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This is a past article published in Hiragana Times. Each Japanese paragraph is followed by its English translation or vise versa, and furigana are placed above each kanji to make Japanese study even easier. [Magazine Sample] [Subscription Page]

Pot that can Cook without Water

[From March Issue 2014]

201403-2

Aichi Dobby. Ltd.

“Vermicular,” an enamel pot developed to cook without using a single drop of water, has become a hot topic. If ingredients such as meat, potatoes, onions, carrots, and a roux are placed into the pot and cooked over a low heat, a delicious curry is produced in approximately one hour. Though it’s been three years and six months since it was launched on the market, it is still a popular item; it takes eight months to arrive after an order is placed.

Vermicular is manufactured by a small factory in Nagoya City, Aichi Prefecture called Aichi Dobby. Ltd. (Executive President, HIJIKATA Kunihiro). The company has the knowhow to cast and precision process iron. Originally the company made machine parts, but it was decided that “by combining these two processes, it will be possible to produce pots that haven’t existed in the world till now.” With this in mind, development work got underway.

The pot can cook without water because there is no gap between the body of the pot and its lid. “When you close the lid on pots produced by other companies, they rattle up and down, but since the point of contact between the Vermicular’s pot and lid is processed precisely, it does not move at all. When you seal it, you do not need water because the moisture emitted from the ingredients turns into steam that stays inside,” explains HIJIKATA Tomoharu, vice president and head of development.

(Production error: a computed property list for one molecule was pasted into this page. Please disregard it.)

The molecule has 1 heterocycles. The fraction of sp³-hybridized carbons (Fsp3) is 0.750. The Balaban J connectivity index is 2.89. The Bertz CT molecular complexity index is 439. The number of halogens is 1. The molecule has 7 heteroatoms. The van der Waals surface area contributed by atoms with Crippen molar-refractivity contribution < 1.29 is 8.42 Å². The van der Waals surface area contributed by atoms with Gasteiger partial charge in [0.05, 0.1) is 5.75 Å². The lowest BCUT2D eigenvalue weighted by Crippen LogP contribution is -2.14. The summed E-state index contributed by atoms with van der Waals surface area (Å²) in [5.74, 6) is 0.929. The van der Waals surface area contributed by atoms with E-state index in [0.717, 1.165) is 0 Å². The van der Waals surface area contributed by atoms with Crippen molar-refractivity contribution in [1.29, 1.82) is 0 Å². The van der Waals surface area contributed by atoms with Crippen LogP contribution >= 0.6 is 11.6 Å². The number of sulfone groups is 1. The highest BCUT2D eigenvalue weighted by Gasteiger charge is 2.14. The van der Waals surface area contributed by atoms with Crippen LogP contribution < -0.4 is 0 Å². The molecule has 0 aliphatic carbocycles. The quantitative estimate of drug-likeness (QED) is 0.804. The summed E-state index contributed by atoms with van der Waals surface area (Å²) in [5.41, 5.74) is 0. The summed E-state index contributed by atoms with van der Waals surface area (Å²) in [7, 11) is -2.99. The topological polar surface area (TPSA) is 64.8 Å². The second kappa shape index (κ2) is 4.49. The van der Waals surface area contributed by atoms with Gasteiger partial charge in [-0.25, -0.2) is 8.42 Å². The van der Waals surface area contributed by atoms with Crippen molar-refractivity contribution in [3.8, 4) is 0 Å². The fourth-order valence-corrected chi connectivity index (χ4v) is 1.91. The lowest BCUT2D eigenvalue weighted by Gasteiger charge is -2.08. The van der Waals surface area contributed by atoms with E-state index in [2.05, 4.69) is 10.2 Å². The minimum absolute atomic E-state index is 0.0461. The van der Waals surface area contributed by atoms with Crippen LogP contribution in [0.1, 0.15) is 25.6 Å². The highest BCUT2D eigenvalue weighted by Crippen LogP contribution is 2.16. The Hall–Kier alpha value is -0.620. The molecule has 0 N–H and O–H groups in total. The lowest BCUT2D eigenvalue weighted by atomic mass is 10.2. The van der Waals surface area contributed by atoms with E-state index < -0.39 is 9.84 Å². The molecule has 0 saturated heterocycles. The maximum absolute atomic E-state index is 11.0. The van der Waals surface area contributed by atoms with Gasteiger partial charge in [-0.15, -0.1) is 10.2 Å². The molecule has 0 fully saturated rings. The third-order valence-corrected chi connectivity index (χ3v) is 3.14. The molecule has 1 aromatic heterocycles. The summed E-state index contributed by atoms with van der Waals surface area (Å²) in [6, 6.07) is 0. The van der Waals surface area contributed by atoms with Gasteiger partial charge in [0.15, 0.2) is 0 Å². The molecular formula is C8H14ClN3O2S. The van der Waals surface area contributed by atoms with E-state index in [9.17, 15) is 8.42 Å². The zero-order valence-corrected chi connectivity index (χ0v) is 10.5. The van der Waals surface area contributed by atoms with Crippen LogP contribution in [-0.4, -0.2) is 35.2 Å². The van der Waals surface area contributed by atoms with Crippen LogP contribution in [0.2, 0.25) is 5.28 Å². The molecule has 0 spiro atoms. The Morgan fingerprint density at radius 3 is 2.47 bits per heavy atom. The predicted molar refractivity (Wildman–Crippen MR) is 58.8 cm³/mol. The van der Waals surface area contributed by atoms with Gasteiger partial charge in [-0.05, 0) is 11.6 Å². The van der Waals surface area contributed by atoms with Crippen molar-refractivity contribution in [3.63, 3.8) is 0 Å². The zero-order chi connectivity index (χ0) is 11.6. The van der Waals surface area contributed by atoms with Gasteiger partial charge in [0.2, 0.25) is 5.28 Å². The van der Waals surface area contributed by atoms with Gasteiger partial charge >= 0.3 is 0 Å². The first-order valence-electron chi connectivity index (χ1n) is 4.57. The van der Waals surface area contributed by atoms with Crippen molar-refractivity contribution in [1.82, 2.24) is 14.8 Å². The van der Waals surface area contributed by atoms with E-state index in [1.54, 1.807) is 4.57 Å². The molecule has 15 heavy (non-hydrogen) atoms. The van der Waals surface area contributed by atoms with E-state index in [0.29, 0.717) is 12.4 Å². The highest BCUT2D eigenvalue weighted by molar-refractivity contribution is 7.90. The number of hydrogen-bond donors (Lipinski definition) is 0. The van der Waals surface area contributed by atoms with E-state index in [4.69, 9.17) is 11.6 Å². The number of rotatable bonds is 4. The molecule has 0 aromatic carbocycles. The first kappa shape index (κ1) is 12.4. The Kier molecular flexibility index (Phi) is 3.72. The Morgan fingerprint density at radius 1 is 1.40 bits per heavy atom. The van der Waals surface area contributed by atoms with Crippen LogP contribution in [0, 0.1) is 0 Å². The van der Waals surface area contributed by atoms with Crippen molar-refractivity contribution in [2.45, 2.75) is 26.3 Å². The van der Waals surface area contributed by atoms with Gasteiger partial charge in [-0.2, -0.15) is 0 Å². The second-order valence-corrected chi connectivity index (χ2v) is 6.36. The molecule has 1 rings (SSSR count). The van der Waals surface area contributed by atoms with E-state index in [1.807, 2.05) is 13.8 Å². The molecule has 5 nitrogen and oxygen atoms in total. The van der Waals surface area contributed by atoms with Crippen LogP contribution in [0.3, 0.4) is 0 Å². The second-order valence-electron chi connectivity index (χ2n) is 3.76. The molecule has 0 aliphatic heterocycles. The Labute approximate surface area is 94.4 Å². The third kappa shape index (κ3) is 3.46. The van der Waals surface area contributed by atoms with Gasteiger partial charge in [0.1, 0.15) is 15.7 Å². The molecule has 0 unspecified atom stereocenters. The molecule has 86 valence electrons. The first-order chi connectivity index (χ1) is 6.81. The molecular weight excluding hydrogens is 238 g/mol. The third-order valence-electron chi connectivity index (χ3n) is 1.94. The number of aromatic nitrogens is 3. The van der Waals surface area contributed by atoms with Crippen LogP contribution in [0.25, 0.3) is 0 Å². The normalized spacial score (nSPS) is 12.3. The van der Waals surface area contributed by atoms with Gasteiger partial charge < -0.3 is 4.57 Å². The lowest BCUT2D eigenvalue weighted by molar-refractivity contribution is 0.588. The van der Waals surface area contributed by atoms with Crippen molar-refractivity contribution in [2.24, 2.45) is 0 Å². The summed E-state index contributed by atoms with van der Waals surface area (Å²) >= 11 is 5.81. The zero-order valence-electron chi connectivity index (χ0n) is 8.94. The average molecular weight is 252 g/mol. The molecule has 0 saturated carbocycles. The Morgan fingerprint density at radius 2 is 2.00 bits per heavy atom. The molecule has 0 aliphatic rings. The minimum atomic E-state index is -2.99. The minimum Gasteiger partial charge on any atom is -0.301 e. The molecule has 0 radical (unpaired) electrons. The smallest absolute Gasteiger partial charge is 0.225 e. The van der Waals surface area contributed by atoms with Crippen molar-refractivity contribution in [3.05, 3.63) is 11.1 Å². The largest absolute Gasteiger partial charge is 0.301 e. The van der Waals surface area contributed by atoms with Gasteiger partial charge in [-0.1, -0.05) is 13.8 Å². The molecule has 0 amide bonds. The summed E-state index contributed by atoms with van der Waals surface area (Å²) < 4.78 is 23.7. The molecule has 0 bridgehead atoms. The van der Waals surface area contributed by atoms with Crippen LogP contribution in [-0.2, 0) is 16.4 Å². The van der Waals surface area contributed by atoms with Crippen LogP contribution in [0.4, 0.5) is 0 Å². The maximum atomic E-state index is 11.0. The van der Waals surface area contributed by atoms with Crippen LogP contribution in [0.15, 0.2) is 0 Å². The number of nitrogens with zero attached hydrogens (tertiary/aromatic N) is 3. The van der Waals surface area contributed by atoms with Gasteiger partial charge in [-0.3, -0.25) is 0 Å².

“We had to manufacture it precisely in order to make it as airtight as possible. However, the casting used to make pots is very thin, so it warps no matter what. In addition, cast iron will warp at high temperatures of 800° heat when the body is painted with enamel. In this way, it was a huge effort balancing techniques of applying enamel with techniques to improve the seal,” he says, looking back to the developmental stage.

“The pot was designed to effectively transmit heat to ingredients from the heat source, with the idea in mind of producing ‘a pot designed to bring out the essential taste of ingredients.’ For example the ridged surface on the bottom of the pot does not stress the ingredients and distributes heat evenly. That is why this pot can bring out a sweetness in ingredients that other companies’ pots cannot,” Hijikata says, describing the Vermicular’s features.

Emails and telephone calls from surprised customers arrive almost every day saying, “In any case, vegetables are tastier,” “It is the first time I was able to cook so well,” “I did not know that the taste of ingredients could be so rich,” “Up until now I’ve hated carrots but now I can eat them,” and “Now artificial flavoring leaves a bad taste in my mouth.”

Approximately 80,000 pots have been shipped and the Vermicular has become the company’s main product, accounting for 80% of sales. Hijikata says that the appeal of the product lies in the fact that it “reflects the craftsmanship that is only possible with Made in Japan products.” Talking about his dreams for the future, he says that from now on, “so that customers from around the world can enjoy it, I want to develop a product that adapts itself to the eating habits and the lifestyles of various countries.”

Aichi Dobby. Ltd.

Text: ITO Koichi


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